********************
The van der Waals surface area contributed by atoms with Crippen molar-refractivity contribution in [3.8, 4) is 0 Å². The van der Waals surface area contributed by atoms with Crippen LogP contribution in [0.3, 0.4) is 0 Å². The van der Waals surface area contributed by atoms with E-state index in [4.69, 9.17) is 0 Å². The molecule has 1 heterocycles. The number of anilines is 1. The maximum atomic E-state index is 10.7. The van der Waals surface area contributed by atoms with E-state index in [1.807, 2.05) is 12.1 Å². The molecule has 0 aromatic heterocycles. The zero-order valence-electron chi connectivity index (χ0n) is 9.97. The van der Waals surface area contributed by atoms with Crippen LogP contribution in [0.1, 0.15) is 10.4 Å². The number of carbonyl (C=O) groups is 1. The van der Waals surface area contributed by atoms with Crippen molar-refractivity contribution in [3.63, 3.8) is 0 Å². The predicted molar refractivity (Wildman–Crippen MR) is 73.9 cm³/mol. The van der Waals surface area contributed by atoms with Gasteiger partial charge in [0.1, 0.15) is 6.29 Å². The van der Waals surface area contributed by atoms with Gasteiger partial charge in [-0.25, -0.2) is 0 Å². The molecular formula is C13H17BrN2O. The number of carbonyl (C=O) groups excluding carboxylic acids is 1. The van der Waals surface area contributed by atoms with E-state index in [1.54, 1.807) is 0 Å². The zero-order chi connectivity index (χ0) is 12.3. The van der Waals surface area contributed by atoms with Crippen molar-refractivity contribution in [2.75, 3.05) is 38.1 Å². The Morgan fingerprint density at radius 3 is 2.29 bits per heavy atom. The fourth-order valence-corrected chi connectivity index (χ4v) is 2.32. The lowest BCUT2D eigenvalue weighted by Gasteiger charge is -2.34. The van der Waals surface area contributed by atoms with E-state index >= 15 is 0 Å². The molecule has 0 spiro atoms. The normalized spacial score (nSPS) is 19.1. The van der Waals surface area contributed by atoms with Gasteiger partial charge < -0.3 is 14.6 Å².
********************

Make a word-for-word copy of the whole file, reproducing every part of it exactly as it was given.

The van der Waals surface area contributed by atoms with Crippen molar-refractivity contribution in [3.8, 4) is 0 Å². The van der Waals surface area contributed by atoms with Crippen LogP contribution in [0.3, 0.4) is 0 Å². The van der Waals surface area contributed by atoms with E-state index in [4.69, 9.17) is 0 Å². The molecule has 1 heterocycles. The number of anilines is 1. The maximum atomic E-state index is 10.7. The van der Waals surface area contributed by atoms with E-state index in [1.807, 2.05) is 12.1 Å². The molecule has 0 aromatic heterocycles. The zero-order valence-electron chi connectivity index (χ0n) is 9.97. The van der Waals surface area contributed by atoms with Crippen LogP contribution in [0.1, 0.15) is 10.4 Å². The number of carbonyl (C=O) groups is 1. The van der Waals surface area contributed by atoms with Crippen molar-refractivity contribution in [3.63, 3.8) is 0 Å². The predicted molar refractivity (Wildman–Crippen MR) is 73.9 cm³/mol. The van der Waals surface area contributed by atoms with Gasteiger partial charge in [0.1, 0.15) is 6.29 Å². The van der Waals surface area contributed by atoms with Gasteiger partial charge in [-0.25, -0.2) is 0 Å². The molecular formula is C13H17BrN2O. The number of carbonyl (C=O) groups excluding carboxylic acids is 1. The van der Waals surface area contributed by atoms with E-state index in [1.54, 1.807) is 0 Å². The zero-order chi connectivity index (χ0) is 12.3. The van der Waals surface area contributed by atoms with Crippen molar-refractivity contribution in [2.75, 3.05) is 38.1 Å². The Morgan fingerprint density at radius 3 is 2.29 bits per heavy atom. The fourth-order valence-corrected chi connectivity index (χ4v) is 2.32. The lowest BCUT2D eigenvalue weighted by Gasteiger charge is -2.34. The van der Waals surface area contributed by atoms with E-state index >= 15 is 0 Å². The molecule has 0 spiro atoms. The normalized spacial score (nSPS) is 19.1. The van der Waals surface area contributed by atoms with Gasteiger partial charge < -0.3 is 14.6 Å².